Such an approach comes with the following advantages:
- No collateral is needed
- Transparency and no dependence on a centralized party
The main problem with algorithmic stable coins is that they can’t operate normally if they don’t have a sufficient number of users and a solid level of capitalization. If the number of users is too small, no algorithm would be able to keep the price stable during the panic sell. Let’s review some samples.
Example 1. Ampleforth
Ampleforth (AMPL) is a good example of an algorithmic stable coin. Its idea is quite simple. If AMPL’s price grows, its holders gain additional tokens on their wallets. For example, if you store 10 AMPL and its price grows by 10%, the system issues additional tokens to stabilize the price. Thus, your 10 tokens turn into 11. The bad news is that if the price drops by 10% the number of tokens on your wallet will get reduced by 1 as well.
Such an approach is much fairer than the one utilized by central banks that use the newly issued currency at their sole discretion. With Ampleforth, new coins are distributed across all the system participants. However, in practice, it can’t be called productive as AMPL’s price is far from stable.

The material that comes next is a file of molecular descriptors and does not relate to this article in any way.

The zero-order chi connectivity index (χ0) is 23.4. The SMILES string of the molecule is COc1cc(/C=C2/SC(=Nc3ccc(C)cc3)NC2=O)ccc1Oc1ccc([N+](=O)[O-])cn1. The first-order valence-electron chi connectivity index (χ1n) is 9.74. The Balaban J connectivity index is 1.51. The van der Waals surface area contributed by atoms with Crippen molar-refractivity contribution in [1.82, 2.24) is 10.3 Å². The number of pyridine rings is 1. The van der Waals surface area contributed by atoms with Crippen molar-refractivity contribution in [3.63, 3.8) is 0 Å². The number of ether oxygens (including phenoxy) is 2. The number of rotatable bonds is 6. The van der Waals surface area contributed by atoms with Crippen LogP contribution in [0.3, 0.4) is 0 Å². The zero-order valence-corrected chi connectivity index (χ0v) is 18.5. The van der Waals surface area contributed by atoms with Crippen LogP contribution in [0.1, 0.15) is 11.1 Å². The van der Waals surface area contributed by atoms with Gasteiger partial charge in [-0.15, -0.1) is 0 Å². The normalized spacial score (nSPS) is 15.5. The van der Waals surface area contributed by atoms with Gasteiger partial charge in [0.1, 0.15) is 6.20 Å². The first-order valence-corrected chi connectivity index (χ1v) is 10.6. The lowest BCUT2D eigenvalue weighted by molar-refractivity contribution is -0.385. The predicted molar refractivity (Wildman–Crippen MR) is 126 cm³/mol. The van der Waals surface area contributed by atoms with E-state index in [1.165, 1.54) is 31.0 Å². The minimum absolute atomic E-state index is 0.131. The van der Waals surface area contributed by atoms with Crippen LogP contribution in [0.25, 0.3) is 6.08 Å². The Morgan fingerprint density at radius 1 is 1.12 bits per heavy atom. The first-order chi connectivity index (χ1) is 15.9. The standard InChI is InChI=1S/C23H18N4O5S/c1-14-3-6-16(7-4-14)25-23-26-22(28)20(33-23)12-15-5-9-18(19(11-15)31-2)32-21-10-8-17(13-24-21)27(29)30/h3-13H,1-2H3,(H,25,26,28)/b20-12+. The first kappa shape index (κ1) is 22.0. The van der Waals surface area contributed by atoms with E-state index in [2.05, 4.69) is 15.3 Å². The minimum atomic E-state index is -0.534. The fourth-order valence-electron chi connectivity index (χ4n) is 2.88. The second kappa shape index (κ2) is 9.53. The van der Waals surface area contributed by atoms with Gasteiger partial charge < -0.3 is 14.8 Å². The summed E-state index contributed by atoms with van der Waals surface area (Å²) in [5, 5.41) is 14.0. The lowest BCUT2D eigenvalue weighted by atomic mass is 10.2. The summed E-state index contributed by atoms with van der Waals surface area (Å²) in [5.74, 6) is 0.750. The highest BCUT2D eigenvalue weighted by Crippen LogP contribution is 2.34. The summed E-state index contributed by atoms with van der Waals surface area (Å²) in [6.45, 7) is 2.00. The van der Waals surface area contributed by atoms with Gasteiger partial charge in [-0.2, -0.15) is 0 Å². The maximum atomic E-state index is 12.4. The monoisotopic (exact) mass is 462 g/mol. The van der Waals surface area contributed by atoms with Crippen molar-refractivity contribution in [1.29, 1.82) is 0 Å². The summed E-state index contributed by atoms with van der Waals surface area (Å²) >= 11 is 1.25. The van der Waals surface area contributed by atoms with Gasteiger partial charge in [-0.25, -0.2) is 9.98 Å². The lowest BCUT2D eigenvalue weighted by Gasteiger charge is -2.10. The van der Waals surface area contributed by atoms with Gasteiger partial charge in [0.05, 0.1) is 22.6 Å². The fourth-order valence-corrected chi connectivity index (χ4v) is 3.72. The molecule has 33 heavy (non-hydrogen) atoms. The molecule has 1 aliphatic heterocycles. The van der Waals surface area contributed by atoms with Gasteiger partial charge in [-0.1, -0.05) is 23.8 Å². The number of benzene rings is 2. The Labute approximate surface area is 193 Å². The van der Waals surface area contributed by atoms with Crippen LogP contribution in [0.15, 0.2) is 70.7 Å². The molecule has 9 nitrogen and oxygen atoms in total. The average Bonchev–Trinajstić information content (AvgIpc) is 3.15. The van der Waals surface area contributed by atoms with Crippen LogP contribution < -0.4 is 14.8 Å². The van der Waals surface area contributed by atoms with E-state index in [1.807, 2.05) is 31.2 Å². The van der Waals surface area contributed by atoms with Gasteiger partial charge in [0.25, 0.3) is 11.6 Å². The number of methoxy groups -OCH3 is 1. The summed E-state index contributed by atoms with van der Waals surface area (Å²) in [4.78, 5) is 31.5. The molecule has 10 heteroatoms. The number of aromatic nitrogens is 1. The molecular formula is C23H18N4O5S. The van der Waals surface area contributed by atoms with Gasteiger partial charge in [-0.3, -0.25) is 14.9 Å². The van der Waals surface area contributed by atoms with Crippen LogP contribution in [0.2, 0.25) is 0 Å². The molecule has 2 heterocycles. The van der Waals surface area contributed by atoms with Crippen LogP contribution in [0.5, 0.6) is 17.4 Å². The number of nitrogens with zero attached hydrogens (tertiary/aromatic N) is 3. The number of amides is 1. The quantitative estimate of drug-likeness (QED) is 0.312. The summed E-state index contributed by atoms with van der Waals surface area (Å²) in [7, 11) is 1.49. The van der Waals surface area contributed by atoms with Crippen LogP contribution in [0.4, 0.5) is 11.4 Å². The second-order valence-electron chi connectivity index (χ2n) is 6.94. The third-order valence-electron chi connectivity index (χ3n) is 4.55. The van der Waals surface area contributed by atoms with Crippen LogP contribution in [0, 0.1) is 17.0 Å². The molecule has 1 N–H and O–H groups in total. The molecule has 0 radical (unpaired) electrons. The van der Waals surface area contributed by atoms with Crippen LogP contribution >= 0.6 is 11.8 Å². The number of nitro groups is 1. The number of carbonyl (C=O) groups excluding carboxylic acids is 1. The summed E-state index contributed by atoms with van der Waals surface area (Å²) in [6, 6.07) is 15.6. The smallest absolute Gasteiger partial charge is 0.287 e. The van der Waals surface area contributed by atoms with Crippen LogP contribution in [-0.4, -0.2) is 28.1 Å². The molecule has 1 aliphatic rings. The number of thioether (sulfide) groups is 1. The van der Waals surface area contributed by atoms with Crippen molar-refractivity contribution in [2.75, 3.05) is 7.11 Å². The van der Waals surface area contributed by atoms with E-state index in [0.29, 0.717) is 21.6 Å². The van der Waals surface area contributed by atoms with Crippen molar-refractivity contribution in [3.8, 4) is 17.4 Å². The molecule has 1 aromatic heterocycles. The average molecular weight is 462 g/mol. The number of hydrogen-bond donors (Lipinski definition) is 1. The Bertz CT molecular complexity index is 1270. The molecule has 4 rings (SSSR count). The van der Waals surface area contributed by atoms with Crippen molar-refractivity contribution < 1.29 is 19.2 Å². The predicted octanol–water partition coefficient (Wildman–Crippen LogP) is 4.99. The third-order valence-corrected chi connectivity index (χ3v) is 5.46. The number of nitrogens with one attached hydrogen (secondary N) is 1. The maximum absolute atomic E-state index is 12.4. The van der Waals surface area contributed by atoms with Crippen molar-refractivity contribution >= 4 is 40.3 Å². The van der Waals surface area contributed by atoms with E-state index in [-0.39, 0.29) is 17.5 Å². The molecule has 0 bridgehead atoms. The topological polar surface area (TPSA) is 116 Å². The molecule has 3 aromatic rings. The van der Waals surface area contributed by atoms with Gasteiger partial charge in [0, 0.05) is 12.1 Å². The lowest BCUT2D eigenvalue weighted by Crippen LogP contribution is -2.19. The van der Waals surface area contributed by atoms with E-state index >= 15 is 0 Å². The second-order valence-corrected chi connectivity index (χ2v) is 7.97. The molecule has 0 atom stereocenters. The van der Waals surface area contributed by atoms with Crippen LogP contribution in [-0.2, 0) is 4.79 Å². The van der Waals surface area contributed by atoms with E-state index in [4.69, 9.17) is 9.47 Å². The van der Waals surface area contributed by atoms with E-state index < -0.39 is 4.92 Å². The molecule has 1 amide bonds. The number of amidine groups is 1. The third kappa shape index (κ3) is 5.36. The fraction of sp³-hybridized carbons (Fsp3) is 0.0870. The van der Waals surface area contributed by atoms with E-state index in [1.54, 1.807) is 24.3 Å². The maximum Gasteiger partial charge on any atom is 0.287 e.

CoinMarketCap: AMPL price usually swings between $0.6 and $1.7 per coin
Example 2. Empty Set Dollar
Empty Set Dollar (ESD) is another example of an algorithmic stable coin with an ecosystem that relies on 2 coins instead of 1.
The system implements coupons that are in fact bonds backing up the debts in the protocol. When ESD drops below $1, the protocol stops minting new coins and issued coupons instead. To get these coupons, users have to burn ESD. And vice versa: when the market price of ESD gets above $1, new ESD coins are minted to lower the price and to buy back the coupons.
The idea is surely great, but the results don’t impress either as there is no stability.
CoinMarketCap: although the price of ESD was hovering around 1 USD after the launch, it has dropped in just a couple of months after that and now hovers around $0.15 per coin
Is there no perfect solution then?
It seems that all ways to maintain stability on the blockchain fail in vain as none of them is able to eliminate the faults of the other without gaining some new ones instead.
However, there’s no need to despair. 20 years ago, who would have dreamed that there would be an alternative means of payment at all? Now in addition to Bitcoin, we have a huge variety of altcoins that are not only independent from central authorities but also maintain a stable rate (more or less so).
Yes, they are imperfect, but the technology doesn’t stand still. Earlier or later, an ideal stable coin must be invented that would come without all the shortcomings of existing solutions and provide users with a truly decentralized and stable means of payment.